Hundreds of thousands of people belonging to minority groups in the Islamic world have been murdered in recent years because our leaders have failed to take the necessary action to put a stop to it.
Why? Why haven't our leaders taken the necessary steps to stop this? It's because they've been misled about the nature of the problem.
The following is one example of how an influential scholar from Yale has misled much of the public and many of our leaders. It is an extract from chapter 16 of Which God? by Mark Durie. (He made the mistake of misrepresenting Durie's position so the response is warranted.) It is not wise to dress up the persecutors and make them look like saints.
One example of Volf’s blind spots –in his peripheral field of vision, one might say –is the claim that Islam rejects suicide bombing. In a brief discussion of martyrdom operations, Volf cites the Amman letter to Pope Benedict(60) as evidence that ‘normative’ Islam condemns ‘suicide terrorism’. (61) The Amman letter was written to Pope Benedict by Muslim scholars after he gave a lecture in Regensburg which criticized Islam.
Volf’s citation of the Amman letter is in spite of the fact there is no reference to or discussion of suicide terrorism in that letter.
Volf also seems to be unaware that among the Amman letter’s signatories were several eminent Muslim scholars who have endorsed what they prefer to call ‘martyrdom operations’:
- Shaikh Ali Jumu’ah, Grand Mufti of Egypt and Amman letter signatory, has stated, ‘The one who carries out Fedaii [martyrdom] operations against the Zionists and blows himself up is, without a doubt, a Shahid [martyr] because he is defending his homeland against the occupying enemy who is supported by superpowers such as the U.S. and Britain.’ (62)
- The second signatory to the Amman letter, Sheikh al-Buti of Syria, has said martyrdom operations are completely legitimate if the motive is to spite the enemy. (63)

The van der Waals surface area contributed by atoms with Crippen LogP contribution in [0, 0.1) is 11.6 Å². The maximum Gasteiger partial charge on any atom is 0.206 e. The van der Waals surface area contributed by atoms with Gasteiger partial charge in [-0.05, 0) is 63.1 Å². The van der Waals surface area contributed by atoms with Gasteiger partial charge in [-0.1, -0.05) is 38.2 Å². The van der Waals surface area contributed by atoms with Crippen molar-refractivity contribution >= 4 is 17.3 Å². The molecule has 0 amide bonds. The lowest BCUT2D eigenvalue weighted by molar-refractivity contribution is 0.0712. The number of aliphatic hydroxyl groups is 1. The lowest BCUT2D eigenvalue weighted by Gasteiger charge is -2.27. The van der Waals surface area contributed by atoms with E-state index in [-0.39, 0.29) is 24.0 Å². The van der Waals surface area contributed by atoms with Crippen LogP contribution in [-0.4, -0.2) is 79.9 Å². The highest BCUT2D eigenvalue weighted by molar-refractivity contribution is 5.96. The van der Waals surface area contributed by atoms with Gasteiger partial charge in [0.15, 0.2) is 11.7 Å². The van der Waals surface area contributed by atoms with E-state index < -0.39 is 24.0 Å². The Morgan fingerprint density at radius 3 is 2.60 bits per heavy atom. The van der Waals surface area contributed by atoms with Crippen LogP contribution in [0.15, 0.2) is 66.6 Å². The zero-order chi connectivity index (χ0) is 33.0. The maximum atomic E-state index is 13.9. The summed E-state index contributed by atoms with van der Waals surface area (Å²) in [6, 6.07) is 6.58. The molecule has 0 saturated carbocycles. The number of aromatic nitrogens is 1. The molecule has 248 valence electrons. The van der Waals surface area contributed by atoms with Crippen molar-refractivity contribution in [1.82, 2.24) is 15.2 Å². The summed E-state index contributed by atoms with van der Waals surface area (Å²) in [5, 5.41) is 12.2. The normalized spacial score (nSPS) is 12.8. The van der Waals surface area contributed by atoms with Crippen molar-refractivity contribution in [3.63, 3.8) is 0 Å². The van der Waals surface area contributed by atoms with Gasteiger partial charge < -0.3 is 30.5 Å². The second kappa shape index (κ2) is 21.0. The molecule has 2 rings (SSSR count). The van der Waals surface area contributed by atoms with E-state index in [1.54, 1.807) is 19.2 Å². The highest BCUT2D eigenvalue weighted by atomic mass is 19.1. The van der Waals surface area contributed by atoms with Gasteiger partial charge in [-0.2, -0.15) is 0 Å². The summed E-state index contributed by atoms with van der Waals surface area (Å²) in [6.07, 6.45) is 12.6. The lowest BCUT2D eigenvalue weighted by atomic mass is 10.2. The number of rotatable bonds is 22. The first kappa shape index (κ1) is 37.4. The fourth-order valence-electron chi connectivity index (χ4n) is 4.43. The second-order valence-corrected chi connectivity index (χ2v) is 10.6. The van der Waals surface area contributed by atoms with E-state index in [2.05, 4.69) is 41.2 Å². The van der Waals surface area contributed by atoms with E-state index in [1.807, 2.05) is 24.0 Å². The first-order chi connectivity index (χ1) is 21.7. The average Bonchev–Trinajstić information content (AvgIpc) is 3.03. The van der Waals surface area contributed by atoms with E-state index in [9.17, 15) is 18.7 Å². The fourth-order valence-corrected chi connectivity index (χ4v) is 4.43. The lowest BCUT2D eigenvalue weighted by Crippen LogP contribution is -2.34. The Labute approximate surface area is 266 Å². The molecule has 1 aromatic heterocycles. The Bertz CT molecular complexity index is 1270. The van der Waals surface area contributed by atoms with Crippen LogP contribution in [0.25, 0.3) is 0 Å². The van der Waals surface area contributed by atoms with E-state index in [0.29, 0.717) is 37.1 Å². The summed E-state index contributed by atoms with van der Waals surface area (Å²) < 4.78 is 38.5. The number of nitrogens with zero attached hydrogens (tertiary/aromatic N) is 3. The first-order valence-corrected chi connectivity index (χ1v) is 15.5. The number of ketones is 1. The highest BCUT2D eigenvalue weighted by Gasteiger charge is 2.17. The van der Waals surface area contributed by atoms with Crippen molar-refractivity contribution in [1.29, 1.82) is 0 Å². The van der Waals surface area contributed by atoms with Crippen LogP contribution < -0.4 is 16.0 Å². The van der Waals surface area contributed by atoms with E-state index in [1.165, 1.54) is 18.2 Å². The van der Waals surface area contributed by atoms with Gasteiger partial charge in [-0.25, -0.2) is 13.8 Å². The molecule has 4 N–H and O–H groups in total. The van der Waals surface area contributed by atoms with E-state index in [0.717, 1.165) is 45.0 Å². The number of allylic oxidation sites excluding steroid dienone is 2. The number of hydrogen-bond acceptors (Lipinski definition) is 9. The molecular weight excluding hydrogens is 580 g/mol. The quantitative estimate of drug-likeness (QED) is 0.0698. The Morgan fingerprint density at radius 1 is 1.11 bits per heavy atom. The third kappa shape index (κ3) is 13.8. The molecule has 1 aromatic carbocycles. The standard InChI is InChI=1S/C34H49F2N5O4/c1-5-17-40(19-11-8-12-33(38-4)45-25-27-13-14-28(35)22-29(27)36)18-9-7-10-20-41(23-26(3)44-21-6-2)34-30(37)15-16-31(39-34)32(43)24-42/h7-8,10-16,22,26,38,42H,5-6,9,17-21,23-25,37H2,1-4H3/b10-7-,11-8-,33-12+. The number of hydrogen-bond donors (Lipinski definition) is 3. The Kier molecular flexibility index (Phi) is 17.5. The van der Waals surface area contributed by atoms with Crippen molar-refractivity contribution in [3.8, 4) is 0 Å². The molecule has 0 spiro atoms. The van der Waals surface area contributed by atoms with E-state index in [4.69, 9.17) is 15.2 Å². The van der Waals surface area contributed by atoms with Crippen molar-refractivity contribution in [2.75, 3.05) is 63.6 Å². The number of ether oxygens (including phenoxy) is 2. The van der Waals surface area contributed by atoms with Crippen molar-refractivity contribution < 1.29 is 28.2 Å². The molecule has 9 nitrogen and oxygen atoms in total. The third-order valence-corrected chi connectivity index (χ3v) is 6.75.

- Another signatory, Shaykh Ahmad Al-Khalili, Grand Mufti of Oman, has made the same point: ‘We are quite sure that the Jews are in their way to extinction, this is the promise of Allah ... Suicide is human boredom of life and his intention to kill himself, those Palestinian mujahideen are not bored with life and their intention was not to kill themselves: instead, they wanted to spite their enemy.’ (64)
In reality a great many leading Muslim scholars endorse ‘martyrdom operations’, or what Volf calls ‘suicide terrorism.’ (65) They would all agree with Volf that Islam forbids suicide, but consider that if the intention of a bomber is to attack a legitimate enemy, blowing oneself up is not considered to be suicide. When Volf says that normative Islam rejects ‘suicide terrorism’ he misunderstands what Muslim scholars mean when they refer to ‘suicide’, and overlooks their glorification of ‘martyrdom operations’. (Which God?, Mark Durie)*
Unfortunately for the persecuted, scholars like Volf have done much to help shape the opinions of many decision makers in the west.
It's good to seek peace. But it's not good to lie about the nature of the problem and the level of deception we are dealing with. If such lies are not addressed, they will lead to more tension, more violence, and a very long and bloody war of attrition.
Volf shows good will towards Muslim leaders. And that is a good thing. But he is foolish if he believes whatever they tell him. What he probably doesn't know is that the Muslim Brotherhood have infiltrated the interfaith movement. The Brotherhood's goal in the interfaith movement is to silence those who would speak up for persecuted minorities in the Islamic world. (Some people really can get away with murder if they're nice.)
Unfortunately some ministers, priests and rabbis value friendly interaction with the local imam so much they dare not make mention of the injustices others are facing in Islamic countries. They dare not make things "uncomfortable." (One of the reasons many of our leaders are easily deceived is they are holding on to the myth of Islam's tolerant past. See The Myth of the Andalusian Paradise by Dario Fernandez-Morera and The Third Choice by Mark Durie. For more about how the Brotherhood are using the Interfaith movement see the appendix to Catastrophic Failure by Stephen Coughlin. )
Volf calls himself a Christian; perhaps he would do well to remember the following. The early Christian apologists wrote to Roman governors and in those letters spoke out against the unjust persecution of Christians. If more of our scholars and leaders wrote to the imams who are responsible for these atrocities and demanded that they treat minorities fairly we'd all be better off.
If we ignore the cries of the oppressed, the day may come when we cry out for help and no one answers.
*This is only one of many errors and misrepresentations by Volf. There are so many that Durie had to devote the whole of chapter 16 to addressing them. Volf is either lazy when it comes to research or he is dishonest. There are no other options.